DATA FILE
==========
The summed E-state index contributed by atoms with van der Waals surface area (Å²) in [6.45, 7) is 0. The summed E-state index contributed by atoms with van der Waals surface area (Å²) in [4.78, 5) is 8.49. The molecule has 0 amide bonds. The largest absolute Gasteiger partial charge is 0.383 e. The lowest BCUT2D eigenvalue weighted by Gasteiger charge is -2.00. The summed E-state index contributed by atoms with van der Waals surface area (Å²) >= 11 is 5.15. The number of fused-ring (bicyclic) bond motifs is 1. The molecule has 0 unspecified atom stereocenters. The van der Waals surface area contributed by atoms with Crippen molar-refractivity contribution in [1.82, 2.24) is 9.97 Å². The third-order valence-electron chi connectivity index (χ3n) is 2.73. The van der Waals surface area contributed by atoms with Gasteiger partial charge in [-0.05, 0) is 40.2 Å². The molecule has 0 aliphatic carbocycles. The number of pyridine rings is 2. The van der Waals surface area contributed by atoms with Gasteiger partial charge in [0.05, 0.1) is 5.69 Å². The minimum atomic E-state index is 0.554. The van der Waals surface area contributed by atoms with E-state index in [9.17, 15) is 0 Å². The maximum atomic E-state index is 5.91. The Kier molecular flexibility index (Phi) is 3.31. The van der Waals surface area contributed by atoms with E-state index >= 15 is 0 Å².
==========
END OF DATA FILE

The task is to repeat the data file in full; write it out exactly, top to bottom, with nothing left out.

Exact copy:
The summed E-state index contributed by atoms with van der Waals surface area (Å²) in [6.45, 7) is 0. The summed E-state index contributed by atoms with van der Waals surface area (Å²) in [4.78, 5) is 8.49. The molecule has 0 amide bonds. The largest absolute Gasteiger partial charge is 0.383 e. The lowest BCUT2D eigenvalue weighted by Gasteiger charge is -2.00. The summed E-state index contributed by atoms with van der Waals surface area (Å²) >= 11 is 5.15. The number of fused-ring (bicyclic) bond motifs is 1. The molecule has 0 unspecified atom stereocenters. The van der Waals surface area contributed by atoms with Crippen molar-refractivity contribution in [1.82, 2.24) is 9.97 Å². The third-order valence-electron chi connectivity index (χ3n) is 2.73. The van der Waals surface area contributed by atoms with Gasteiger partial charge in [-0.05, 0) is 40.2 Å². The molecule has 0 aliphatic carbocycles. The number of pyridine rings is 2. The van der Waals surface area contributed by atoms with Gasteiger partial charge in [0.05, 0.1) is 5.69 Å². The minimum atomic E-state index is 0.554. The van der Waals surface area contributed by atoms with E-state index in [9.17, 15) is 0 Å². The maximum atomic E-state index is 5.91. The Kier molecular flexibility index (Phi) is 3.31. The van der Waals surface area contributed by atoms with E-state index >= 15 is 0 Å².